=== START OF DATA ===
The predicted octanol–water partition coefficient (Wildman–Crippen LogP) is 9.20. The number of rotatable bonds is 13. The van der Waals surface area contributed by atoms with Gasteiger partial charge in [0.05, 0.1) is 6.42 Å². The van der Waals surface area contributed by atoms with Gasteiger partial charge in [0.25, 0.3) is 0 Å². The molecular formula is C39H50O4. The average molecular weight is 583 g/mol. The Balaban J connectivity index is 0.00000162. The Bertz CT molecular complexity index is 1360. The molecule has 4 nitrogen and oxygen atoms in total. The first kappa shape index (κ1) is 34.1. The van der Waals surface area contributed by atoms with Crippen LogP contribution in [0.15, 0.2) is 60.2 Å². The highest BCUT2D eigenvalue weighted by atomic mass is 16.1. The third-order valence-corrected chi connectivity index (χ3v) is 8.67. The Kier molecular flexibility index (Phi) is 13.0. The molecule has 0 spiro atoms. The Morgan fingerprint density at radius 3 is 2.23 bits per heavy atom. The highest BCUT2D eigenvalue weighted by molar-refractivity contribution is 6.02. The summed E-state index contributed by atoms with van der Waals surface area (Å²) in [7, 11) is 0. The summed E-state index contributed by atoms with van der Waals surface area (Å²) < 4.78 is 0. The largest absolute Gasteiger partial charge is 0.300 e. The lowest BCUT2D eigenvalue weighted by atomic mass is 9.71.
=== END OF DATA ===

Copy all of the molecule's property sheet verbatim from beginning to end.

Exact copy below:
The predicted octanol–water partition coefficient (Wildman–Crippen LogP) is 9.20. The number of rotatable bonds is 13. The van der Waals surface area contributed by atoms with Gasteiger partial charge in [0.05, 0.1) is 6.42 Å². The van der Waals surface area contributed by atoms with Gasteiger partial charge in [0.25, 0.3) is 0 Å². The molecular formula is C39H50O4. The average molecular weight is 583 g/mol. The Balaban J connectivity index is 0.00000162. The Bertz CT molecular complexity index is 1360. The molecule has 4 nitrogen and oxygen atoms in total. The first kappa shape index (κ1) is 34.1. The van der Waals surface area contributed by atoms with Crippen LogP contribution in [0.15, 0.2) is 60.2 Å². The highest BCUT2D eigenvalue weighted by atomic mass is 16.1. The third-order valence-corrected chi connectivity index (χ3v) is 8.67. The Kier molecular flexibility index (Phi) is 13.0. The molecule has 0 spiro atoms. The Morgan fingerprint density at radius 3 is 2.23 bits per heavy atom. The highest BCUT2D eigenvalue weighted by molar-refractivity contribution is 6.02. The summed E-state index contributed by atoms with van der Waals surface area (Å²) in [7, 11) is 0. The summed E-state index contributed by atoms with van der Waals surface area (Å²) < 4.78 is 0. The largest absolute Gasteiger partial charge is 0.300 e. The lowest BCUT2D eigenvalue weighted by atomic mass is 9.71.